However, when you are first learning a new lift/movement it’s smart to focus on the repetition and timing factor above all else. Keep intensity and difficulty low so that you can do the movement frequently and do your best to keep your form on point. These early days are when you are actively reorganizing the motor cortex to learn how to perform the movement. In these early times of learning a movement you are engraining the foundational neural pathway for that movement, so if you build good form now you don’t have to go back to fix it later. If you build your foundation with shitty form it’s extremely difficult to back and fix it because you’re not just learning good form, you have to forget bad form (which is another entire plasticity article in itself).

Summary

When it comes to Neural Strength in strength training we are talking about neural plasticity applied to strength. When we first learn a new movement the predominant form of plasticity is motor cortex reorganization and it is literally our brain learning the optimal set of sequences for firing the various nerves controlling the muscles to control the movement. Later on, the motor cortex does not see as dramatic of a reorganization, instead the predominant form of plasticity becomes spinal synaptogenesis; an increase in the number of synapses in the motor neurons controlling the muscles. This essentially creates a more powerful driver to the connected muscles stimulating more powerful muscular contraction.


*This reference is a textbook.

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Analyzing the neuromuscular controls of grip and application to lifting weights

 

An example of a precision grip. Credit to Stocksnap.io

An example of a precision grip. Credit to Stocksnap.io

Fluid movement and strength development depends heavily upon the brain. Pretty much everything in life does. In this article we are going to explore a few aspects of grip force and load force with respect to their neurological bases. Specifically we are going to look at and summarize a series of research articles related to the neuromuscular control bases for grip and lifting force. The information presented in this article should be taken with a grain of salt. Many of the studies I reference here were looking at lifting a relatively light object, between 100 g and 1 kg, with a precision grip, using only the index and the thumb. This is the most comprehensive information I have found relating lift, grip, and neuromuscular controls. I hope to see more direct research performed on neuromuscular controls and weight lifting in the future.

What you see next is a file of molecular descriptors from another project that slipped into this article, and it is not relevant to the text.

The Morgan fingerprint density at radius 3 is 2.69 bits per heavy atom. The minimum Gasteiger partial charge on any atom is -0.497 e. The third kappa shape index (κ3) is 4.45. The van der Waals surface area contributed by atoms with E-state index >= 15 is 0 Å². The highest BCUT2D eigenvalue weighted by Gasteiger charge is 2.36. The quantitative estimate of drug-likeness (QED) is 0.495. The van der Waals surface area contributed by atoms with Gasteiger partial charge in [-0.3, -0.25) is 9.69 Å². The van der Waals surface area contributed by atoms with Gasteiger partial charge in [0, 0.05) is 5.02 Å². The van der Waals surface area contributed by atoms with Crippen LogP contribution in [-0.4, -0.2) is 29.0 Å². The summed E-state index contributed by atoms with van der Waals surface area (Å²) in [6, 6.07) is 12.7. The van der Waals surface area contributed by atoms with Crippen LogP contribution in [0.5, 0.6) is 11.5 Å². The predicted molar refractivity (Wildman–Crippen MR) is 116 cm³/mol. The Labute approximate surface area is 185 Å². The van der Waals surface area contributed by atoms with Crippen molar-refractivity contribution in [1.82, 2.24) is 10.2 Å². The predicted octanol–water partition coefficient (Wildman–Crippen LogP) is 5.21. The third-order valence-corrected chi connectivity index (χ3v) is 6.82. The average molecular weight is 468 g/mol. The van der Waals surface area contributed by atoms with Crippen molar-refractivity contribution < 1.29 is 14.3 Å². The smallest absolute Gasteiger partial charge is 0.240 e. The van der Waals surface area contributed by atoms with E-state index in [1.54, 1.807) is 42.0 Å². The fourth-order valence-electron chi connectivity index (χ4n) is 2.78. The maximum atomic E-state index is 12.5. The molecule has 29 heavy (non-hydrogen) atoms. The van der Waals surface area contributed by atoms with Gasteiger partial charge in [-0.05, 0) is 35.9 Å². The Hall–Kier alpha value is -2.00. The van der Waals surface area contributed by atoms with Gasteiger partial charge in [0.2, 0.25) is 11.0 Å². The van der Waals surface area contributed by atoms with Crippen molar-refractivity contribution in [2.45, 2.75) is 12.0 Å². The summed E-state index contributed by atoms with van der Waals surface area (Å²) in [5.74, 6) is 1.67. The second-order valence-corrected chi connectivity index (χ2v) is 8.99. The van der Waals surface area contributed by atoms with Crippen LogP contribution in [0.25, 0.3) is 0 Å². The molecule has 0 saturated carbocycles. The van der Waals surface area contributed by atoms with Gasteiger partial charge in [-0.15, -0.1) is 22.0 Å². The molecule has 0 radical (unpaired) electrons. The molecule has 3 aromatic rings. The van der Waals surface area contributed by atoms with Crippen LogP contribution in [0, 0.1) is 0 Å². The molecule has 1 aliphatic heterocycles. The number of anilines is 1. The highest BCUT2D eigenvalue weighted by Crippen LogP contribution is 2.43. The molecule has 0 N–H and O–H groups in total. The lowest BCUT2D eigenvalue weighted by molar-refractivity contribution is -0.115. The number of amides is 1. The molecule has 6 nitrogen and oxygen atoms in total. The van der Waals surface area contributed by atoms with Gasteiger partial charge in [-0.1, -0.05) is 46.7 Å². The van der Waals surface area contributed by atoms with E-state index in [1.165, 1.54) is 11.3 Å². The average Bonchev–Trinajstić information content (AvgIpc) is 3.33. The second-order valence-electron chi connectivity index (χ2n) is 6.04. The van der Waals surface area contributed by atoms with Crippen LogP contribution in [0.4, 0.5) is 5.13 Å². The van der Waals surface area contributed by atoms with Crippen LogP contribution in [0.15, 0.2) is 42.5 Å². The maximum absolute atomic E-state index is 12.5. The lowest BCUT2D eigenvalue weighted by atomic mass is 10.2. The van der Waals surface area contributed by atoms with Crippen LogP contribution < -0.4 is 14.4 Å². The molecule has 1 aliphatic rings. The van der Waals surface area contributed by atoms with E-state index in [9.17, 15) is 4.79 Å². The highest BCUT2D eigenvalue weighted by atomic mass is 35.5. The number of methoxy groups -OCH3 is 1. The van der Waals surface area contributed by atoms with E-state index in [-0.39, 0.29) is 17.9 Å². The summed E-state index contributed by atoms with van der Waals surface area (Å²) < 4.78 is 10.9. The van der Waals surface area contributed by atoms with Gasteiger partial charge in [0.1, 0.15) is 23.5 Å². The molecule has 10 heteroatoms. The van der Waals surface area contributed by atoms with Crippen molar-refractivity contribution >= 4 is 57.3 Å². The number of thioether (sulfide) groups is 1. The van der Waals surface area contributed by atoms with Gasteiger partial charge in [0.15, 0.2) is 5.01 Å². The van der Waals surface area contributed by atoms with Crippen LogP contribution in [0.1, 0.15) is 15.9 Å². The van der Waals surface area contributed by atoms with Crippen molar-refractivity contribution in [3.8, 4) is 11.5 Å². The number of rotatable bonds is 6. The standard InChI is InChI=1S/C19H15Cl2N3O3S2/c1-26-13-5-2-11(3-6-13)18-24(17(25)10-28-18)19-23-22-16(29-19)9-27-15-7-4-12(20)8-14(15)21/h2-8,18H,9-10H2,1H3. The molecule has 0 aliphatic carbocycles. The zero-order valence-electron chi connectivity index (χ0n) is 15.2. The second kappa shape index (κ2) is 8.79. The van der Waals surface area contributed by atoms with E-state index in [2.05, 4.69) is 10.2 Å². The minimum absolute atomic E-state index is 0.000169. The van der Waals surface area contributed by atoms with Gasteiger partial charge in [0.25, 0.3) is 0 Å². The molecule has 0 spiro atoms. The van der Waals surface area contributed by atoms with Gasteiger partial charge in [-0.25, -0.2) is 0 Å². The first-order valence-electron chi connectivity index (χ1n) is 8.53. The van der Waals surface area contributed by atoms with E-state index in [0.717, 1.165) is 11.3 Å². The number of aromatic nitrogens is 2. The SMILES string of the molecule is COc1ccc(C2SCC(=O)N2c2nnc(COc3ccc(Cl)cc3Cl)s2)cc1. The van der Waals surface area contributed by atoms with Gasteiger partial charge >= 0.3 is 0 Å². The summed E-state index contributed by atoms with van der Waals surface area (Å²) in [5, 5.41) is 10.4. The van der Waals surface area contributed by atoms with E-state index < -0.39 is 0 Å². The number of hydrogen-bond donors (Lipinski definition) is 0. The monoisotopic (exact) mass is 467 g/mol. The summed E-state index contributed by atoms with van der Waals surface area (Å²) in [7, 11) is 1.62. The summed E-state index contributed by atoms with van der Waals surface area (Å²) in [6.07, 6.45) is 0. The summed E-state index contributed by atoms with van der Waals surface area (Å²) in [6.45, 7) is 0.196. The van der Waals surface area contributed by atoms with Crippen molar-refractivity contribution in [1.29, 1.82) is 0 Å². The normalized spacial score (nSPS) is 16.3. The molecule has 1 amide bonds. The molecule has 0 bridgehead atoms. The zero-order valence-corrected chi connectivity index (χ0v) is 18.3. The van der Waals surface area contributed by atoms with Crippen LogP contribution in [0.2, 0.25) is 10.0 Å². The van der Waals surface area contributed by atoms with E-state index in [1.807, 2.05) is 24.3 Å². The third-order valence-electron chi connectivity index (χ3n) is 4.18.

The direct correlation between grip force and load force

In a 1984 study by Westling and R.S. Johansson researchers measured the grip force applied by subjects lifting an object with varying weights and 3 different grip surfaces. As you’d imagine the grip force increased parallel to the load force and the grip force was significantly higher on slippery surfaces than it was on rough surfaces. The seemingly direct relation between grip force and load force is a reaction to the increased force necessary to keep the object from slipping, the “slip force.” There were 2 interesting this to note from this:

  1. The higher the slip force the higher the difference between the slip force and grip force.
  2. Slippery surfaces, suede & silk, required significantly more grip force than the rough surface, sandpaper. As we’ll see later on this requires much more effort from the nerve pathway that controls grip.

Essentially, when we’re applying a grip to pick something up we adjust our grip based on the objects weight and the texture of the object (load and friction).

Our previous lifts determine the efforts of our current lift

In a follow up 1988 study researchers found that the experience of a previous lift created a type of “sensorimotor memory.” Subjects lifted an object whose weight was altered by experimenters in a pseudorandom manner or left constant. Researchers were looking to compare the effects of lifting a heavy object after a light one, vice-versa, and lifting the same weight repeatedly.

When the weight was kept constant (control) the applied grip force was close between trials (no significant difference). Essentially subjects knew the correct force to apply and successfully did so with minimal variation.  Additionally E.M.G. imaging showed an drastic increase in activity during the time in which grip was being applied with a small reduction once the grip force stabilized (Fig 1A, third row).  This suggests that grip force, and the rate at which it is applied, is correlated with the output of electrical activity in the muscle.

The interesting findings of the study came when the weight was switched. When subjects previously lifted a heavier weight the grip force was greatly overshot in proportion to the difference between the two weights. This was exactly what you think it is: recall a time you prepared to lift a heavy box only to find it was empty. On the other hand when subjects previously lifted a lighter weight they gradually increased their applied grip force and load force until the object moved.